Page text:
This year would have been Louis Balancio’s 38th birthday.
This year would have been his 17th as an alumnus of Mercy College.
Would have. Yet it’s not.
Instead, this year the Balancio family is still left pondering why Louis was taken from them, killed outside of a bar in Yonkers in what seems to be a lifetime ago.
The questions of why have never been answered completely, but for at least a couple of years the Balancio family had a measure of redemption. Anthony DiSimone, an alleged member of the Tanglewood Boys, was charged with the murder of their son and put into prison.
What seemed like the justice the Balancio family was looking for instead turned into what the family has described as a shameful display by the New York court system. A technical loophole has DiSimone, who pleaded guilty to the murder of Balancio, walking free down to a reduced charge of reckless manslaughter two months ago.
“We feel disgust that the system changed the rules,” said Jeff Balancio, the victim’s father and former Yonkers city councilman.
The strange loophole came to light when the jury, which once convicted DiSimone of murder with depraved indifference, also acquitted him of second-degree murder. The higher courts ruled that depraved indifference is inappropriate, which throws out the conviction, but leaves the acquittal on the higher charge. Prosecutors had nowhere to go but to lower the bar. DiSimone took that deal, agreeing he stabbed Louis Balancio 13 times and accepting time already served as his punishment.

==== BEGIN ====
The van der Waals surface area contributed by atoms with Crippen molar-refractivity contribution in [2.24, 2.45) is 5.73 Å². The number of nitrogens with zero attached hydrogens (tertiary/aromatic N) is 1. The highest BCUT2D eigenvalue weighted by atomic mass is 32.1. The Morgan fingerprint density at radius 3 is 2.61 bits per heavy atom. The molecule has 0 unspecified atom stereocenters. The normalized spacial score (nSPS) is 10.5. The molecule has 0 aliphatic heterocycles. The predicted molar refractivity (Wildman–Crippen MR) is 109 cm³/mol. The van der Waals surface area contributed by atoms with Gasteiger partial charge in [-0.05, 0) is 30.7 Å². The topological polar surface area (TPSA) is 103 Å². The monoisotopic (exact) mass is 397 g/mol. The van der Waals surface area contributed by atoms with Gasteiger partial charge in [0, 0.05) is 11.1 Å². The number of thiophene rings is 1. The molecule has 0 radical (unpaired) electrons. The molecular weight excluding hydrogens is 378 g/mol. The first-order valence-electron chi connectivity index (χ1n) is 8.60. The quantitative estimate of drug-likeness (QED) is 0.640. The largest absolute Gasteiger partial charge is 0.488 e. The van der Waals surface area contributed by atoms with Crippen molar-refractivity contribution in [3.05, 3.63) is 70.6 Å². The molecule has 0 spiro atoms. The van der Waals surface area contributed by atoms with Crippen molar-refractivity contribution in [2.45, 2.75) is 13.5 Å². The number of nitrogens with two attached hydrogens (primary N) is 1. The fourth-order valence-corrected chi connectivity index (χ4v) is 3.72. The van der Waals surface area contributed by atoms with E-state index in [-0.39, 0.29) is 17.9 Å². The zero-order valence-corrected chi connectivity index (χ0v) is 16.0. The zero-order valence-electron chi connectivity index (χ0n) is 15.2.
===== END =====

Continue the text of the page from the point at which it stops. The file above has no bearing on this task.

Dorothy Balancio, a professor of psychology at Mercy College, read a statement during the re-trail on Dec. 13 showing her pain and inability to understand how someone could do something so sadistic to her son.
“This depraved sociopath swore before you, Judge Adler, that he stabbed Louis multiple times in order to kill him, casually confessing as if it were to a shoplifting charge,” said Dorothy Balancio. “I observed that this sociopath pled guilty with cold indifference showing no emotion in his face, having absolutely no remorse.”
During the re-trail, Dorothy, her husband Jeff, and son Jeffery all took the stand to read their own victim’s impact statement, explaining that the deal DiSimone was able to get doesn’t have any merit, and he should still be locked away.
Louis’s brother stated he felt the world change around him after the loss of his brother. “Since 1994, all of our family’s birthdays and holidays have been sad reminders of the void in our lives. Those landmark events were overshadowed by countless vigils, trials and court appeals that have been staggered throughout the years,” said Jeffrey from his statement during the re-trail.
“For six years we were up against a wall of silence and obstacles at every turn. I lost my ability to trust anybody. I push anybody close to me away for fear I would lose them at some point as well. It happens in an instant. Once night you go to sleep, and the world changes around you.”
Supporters of DiSimone claim he was a fall guy. The judge did not agree, but said a three to 10 year sentence is now all the law allows. With the seven served, he will soon become a parolee.
DiSimone must still report to a state prison for official release, and will have to report to a parole office. The judge issued a permanent order of protection that he stays away from the Balancio family.
The Balancio family will continue to fight for their son no matter how long he’s gone in their eyes, trying to right a wrong that happened.
“There are two politicians who are interested in starting a ‘Louis’s Law,’” said Dorothy Balancio. “Hoping to have the safe effect Jessica’s law did for sex offenders, Louis’s Law would make confessed depraved murders register for their actions.”